Event-driven Power Management

Power management (PM) algorithms aim at reducing energy consumption at the system-level by selectively placing components into low-power states. Formerly, two classes of heuristic algorithms have been proposed for power management: timeout and predictive. Later, a category of algorithms based on stochastic control was proposed for power management. These algorithms guarantee optimal results as long as the system that is power managed can be modeled well with exponential distributions. Another advantage is that they can meet performance constraints, something that is not possible with heuristics. We show that there is a large mismatch between measurements and simulation results if the exponential distribution is used to model all user request arrivals. We develop two new approaches that better model system behavior for general user request distributions. These approaches are event driven and give optimal results verified by measurements. The first approach is based on renewal theory. This model assumes that the decision to transition to low power state can be made in only one state. Another method we developed is based on the Time-Indexed Semi-Markov Decision Process model (TISMDP). This model allows for transitions into low power states from any state, but it is also more complex than our other approach. The results obtained by renewal model are guaranteed to match results obtained by TISMDP model, as both approaches give globally optimal solutions. We implemented our power management algorithms on two different classes of devices and the measurement results show power savings ranging from a factor of 1.7 up to 5.0 with insignificant variation in performance.

Energy-efficient software design

Time to market of embedded software has become a crucial issue. As a result, embedded software designers often use libraries that have been preoptimized for a given processor to achieve higher code quality. Unfortunately, current software design methodology often leaves high-level arithmetic optimizations and the use of complex library elements up to the designers' ingenuity. We present a tool flow and a methodology that automates the use of complex processor instructions and pre-optimized software library routines using symbolic algebraic techniques. It leverages our profiler that relates energy consumption to the source code and allows designers to quickly obtain energy consumption breakdown by procedures in their source code.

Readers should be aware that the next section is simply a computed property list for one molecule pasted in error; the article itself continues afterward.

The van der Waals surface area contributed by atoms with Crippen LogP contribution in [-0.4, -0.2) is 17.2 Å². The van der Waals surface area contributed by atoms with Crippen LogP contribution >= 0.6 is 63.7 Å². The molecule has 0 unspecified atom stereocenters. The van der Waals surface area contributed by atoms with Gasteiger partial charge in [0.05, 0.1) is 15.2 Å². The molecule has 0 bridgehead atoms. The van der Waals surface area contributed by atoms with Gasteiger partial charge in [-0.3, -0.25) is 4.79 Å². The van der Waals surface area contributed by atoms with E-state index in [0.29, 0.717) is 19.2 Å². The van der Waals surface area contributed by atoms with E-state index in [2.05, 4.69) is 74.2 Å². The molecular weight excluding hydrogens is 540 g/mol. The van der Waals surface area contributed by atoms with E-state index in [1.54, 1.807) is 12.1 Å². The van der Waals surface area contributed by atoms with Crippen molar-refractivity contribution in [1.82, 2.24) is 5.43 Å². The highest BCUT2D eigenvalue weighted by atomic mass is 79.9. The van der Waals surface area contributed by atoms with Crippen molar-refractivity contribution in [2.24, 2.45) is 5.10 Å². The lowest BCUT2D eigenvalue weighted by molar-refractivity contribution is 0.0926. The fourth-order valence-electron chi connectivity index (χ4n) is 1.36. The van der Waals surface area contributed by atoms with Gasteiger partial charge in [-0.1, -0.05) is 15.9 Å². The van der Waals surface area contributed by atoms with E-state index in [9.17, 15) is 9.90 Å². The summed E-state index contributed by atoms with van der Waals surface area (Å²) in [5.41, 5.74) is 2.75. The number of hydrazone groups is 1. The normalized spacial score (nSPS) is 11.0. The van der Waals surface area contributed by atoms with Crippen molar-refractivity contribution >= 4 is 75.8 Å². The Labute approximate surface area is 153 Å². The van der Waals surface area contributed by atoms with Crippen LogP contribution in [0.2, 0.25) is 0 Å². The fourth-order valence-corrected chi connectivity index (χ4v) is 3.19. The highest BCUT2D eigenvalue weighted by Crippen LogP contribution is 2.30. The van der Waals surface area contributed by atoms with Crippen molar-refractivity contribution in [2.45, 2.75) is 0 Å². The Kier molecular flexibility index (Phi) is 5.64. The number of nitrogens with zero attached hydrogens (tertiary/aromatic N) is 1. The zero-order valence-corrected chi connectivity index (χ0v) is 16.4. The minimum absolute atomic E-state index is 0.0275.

Energy-efficient wireless communication

Today’s wireless networks are highly heterogeneous with diverse range requirements and QoS. Since the battery lifetime is limited, power management of the communication interfaces without any significant degradation in performance has become essential. We show a set of different approaches that efficiently reduce power consumption under different environments and applications.When multiple wireless network interfaces (WNICs) are available, we propose a policy to decides what WNIC to employ for a given application and how to optimize the its usage leading to a large improvement in power savings. In the case of client-server multimedia applications running on wireless portable devices, we can exploit the server knowledge of the workload. We present a client- and a server-PM that by exchanging power control information can achieve more than 67 % with no performance loss. Wireless communication represents a critical aspect also in the design of specific applications such as distributed speech recognition in portable devices. We consider quality-of-service tradeoffs and overall system latency and present a wireless LAN scheduling algorithm to minimize the energy consimption of a distributed speech recognition front-end.